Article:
a) There ways to define it that would make it ob­vi­ously vi­o­lat­ing ba­sic in­tu­ition and hence a dis­con­nec­tion of it from in­tu­ition does have limits

b) There are in­tu­itive solu­tions to the prob­lem that may reach a proof for it and hence the whole ar­gu­ment to be un­founded.

• I agree with the OP: sim­ply defin­ing a prob­a­bil­ity con­cept doesn’t by it­self map it to our in­tu­itions about it. For ex­am­ple, if we defined P(A|B) = P(AB) /​ 2P(B), it wouldn’t cor­re­spond to our in­tu­itions, and here’s why.

In­tu­itively, P(A|B) is the prob­a­bil­ity of A hap­pen­ing if we know that B already hap­pened. In other words, the en­tirety of the el­e­men­tary out­come space we’re tak­ing into con­sid­er­a­tion now are those that cor­re­spond to B. Of those re­main­ing el­e­men­tary out­comes, the only ones that can lead to A are those that lie in AB. Their mea­sure in ab­solute terms is equal to P(AB); how­ever, their mea­sure in re­la­tion to the el­e­men­tary out­comes in B is equal to P(AB)/​P(B).

Thus, P(A|B) is P(A) as it would be if the only el­e­men­tary out­comes in ex­is­tence were those yield­ing B. P(B) here is a nor­mal­iz­ing co­effi­cient: if we were eval­u­at­ing the con­di­tional prob­a­bil­ity of A in re­la­tion to a set of ex­haus­tive and mu­tu­ally ex­clu­sive ex­per­i­men­tal out­comes, as it is done in Bayesian rea­son­ing, di­vid­ing by P(B) means renor­mal­iz­ing the el­e­men­tary out­come space af­ter B is fixed.

• Ba­si­cally, P(A|B) = 0 when A and B are dis­joint, and P(A|C)/​P(B|C) = P(A)/​P(B) when A and B are sub­sets of C?

It’s bet­ter, but it’s still not that good. I have a sneak­ing sus­pi­cion that that’s the best I can do, though.

• Now, a hope­fully in­tu­itive ex­pla­na­tion of in­de­pen­dent events.

By defi­ni­tion, A is in­de­pen­dent from B if P(A|B) = P(A), or equiv­a­lently P(AB) = P(A)P(B). What does it mean in terms of mea­sures?

It is easy to prove that if A is in­de­pen­dent from B, then A is also in­de­pen­dent from ~B: P(A|~B) = P(A ~B) /​ P(~B) = (P(A) - P(AB)) /​ (1 - P(B)) = (P(A) - P(A)P(B)) /​ (1 - P(B)) = P(A).

There­fore, A is in­de­pen­dent from B iff P(A) = P(AB) /​ P(B) = P(A ~B) /​ P(~B), which im­plies that P(AB) /​ P(A ~B) = P(B) /​ P(~B).

Geo­met­ri­cally, it means that A in­ter­sects B and ~B with sub­sets of mea­sures pro­por­tionate to the mea­sures of B and ~B. So if P(B) = 14, then 14 of A lies in B, and the re­main­ing 34 in ~B. And if B and ~B are equally likely, then A lies in equal shares of both.

And from an in­for­ma­tion-the­o­retic per­spec­tive, this ge­o­met­ric in­ter­peta­tion means that know­ing whether B or ~B hap­pened gives us no in­for­ma­tion about the rel­a­tive like­li­hood of A, since it will be equally likely to oc­cur in the renor­mal­ized out­come space ei­ther way.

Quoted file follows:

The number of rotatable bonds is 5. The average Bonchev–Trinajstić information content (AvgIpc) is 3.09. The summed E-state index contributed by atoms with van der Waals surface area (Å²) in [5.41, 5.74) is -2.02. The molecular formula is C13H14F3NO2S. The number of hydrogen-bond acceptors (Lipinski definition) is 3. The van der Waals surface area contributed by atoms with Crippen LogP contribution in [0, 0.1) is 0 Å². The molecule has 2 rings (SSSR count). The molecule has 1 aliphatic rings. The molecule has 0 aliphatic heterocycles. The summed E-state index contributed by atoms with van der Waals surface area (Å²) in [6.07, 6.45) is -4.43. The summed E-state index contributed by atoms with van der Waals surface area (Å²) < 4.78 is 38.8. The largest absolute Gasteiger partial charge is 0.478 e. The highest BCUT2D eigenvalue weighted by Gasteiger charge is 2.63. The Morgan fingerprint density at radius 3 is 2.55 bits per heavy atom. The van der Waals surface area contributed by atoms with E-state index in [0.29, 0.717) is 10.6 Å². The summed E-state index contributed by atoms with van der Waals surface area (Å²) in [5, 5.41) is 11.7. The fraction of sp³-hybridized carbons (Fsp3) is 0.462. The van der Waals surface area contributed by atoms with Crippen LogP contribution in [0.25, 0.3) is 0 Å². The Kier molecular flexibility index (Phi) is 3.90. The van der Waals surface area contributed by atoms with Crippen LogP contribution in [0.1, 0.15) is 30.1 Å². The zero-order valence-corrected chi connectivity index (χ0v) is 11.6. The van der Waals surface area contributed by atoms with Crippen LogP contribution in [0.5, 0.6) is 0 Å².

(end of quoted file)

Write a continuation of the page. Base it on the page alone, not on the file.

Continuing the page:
• I feel like in­de­pen­dence re­ally is just a defi­ni­tion, or at least some­thing close to it. I guess P(A|B) = P(A|~B) might be bet­ter. In­de­pen­dence is just an­other way of say­ing that A is just as likely re­gard­less of B.

• P(A|B) = P(A|~B) is equiv­a­lent to the clas­sic defi­ni­tion of in­de­pen­dence, and in­tu­itively it means that “whether B hap­pens or not, it doesn’t af­fect the like­li­hood of A hap­pen­ing”.

I guess that since other ba­sic prob­a­bil­ity con­cepts are defined in terms of set op­er­a­tions (union and in­ter­sec­tion), and in­de­pen­dence lacks a similar ob­vi­ous ex­pla­na­tion in terms of sets and mea­sure, I wanted to find one.

• and P(A|C)/​P(B|C) = P(A)/​P(B) when A and B are sub­sets of C?

When A is a sub­set of C, P(A|C) = P(A).

• Um, no?

• ...Oops, yes, said that with­out think­ing. But this

Ba­si­cally, P(A|B) = 0 when A and B are dis­joint, and P(A|C)/​P(B|C) = P(A)/​P(B) when A and B are sub­sets of C?

is cor­rect.

• Syn­tac­ti­cally, adding con­di­tional prob­a­bil­ity doesn’t do any­thing new, be­sides serv­ing as short-hand for ex­pres­sions that look like “P(A∩B)/​P(B)”.

The is­sue you’re rec­og­niz­ing is that, se­man­ti­cally, con­di­tional prob­a­bil­ities should mean some­thing and be­have co­her­ently with the sys­tem of prob­a­bil­ity you’ve built up to this point.

This is not re­ally a ques­tion of prob­a­bil­ity the­ory but in­stead a ques­tion of in­ter­pre­ta­tions of prob­a­bil­ity. As such, it has a very philo­soph­i­cal feel and I’m not sure it’s go­ing to have the solid an­swers you’re look­ing for.

• Short an­swer: The Kol­mogorov ax­ioms are just math­e­mat­i­cal. They have noth­ing in­her­ently to do with the real world. P(A|B)=P(A∩B)/​P(B) is the defi­ni­tion of P(A|B). There is a com­pel­ling ar­gu­ment that the be­liefs of a ra­tio­nal agent should obey the Kol­mogorov ax­ioms, with P(A|B) cor­re­spond­ing to the de­gree of be­lief in A when B is known.

Long an­swer: I have a se­quence of posts com­ing up.

• There is a com­pel­ling ar­gu­ment that the be­liefs of a ra­tio­nal agent should obey the Kol­mogorov ax­ioms, with P(A|B) cor­re­spond­ing to the de­gree of be­lief in A when B is known.

Are you think­ing of this one, or some­thing else?

• I was think­ing of the Dutch book ar­gu­ment oth­ers have men­tioned. But I think you may have mi­s­un­der­stood my point.The origi­nal poster has summed up what I wanted to say bet­ter than I could:

If I have a set of ax­ioms, and I de­rive the­o­rems from them, then any­thing that these ax­ioms are true about, all the the­o­rems are also true about. For ex­am­ple, sup­pose we took Eu­clid’s first four pos­tu­lates and de­rived a bunch of the­o­rems from them. Th­ese pos­tu­lates are true if you use them to de­scribe figures on a plane, so the the­o­rems are also true about those figures. This also works if it’s on a sphere. It’s not that a “point” means a spot on a plane, or two op­po­site spots on a sphere, it’s just that the rea­son­ing for ab­stract points ap­plies to phys­i­cal mod­els.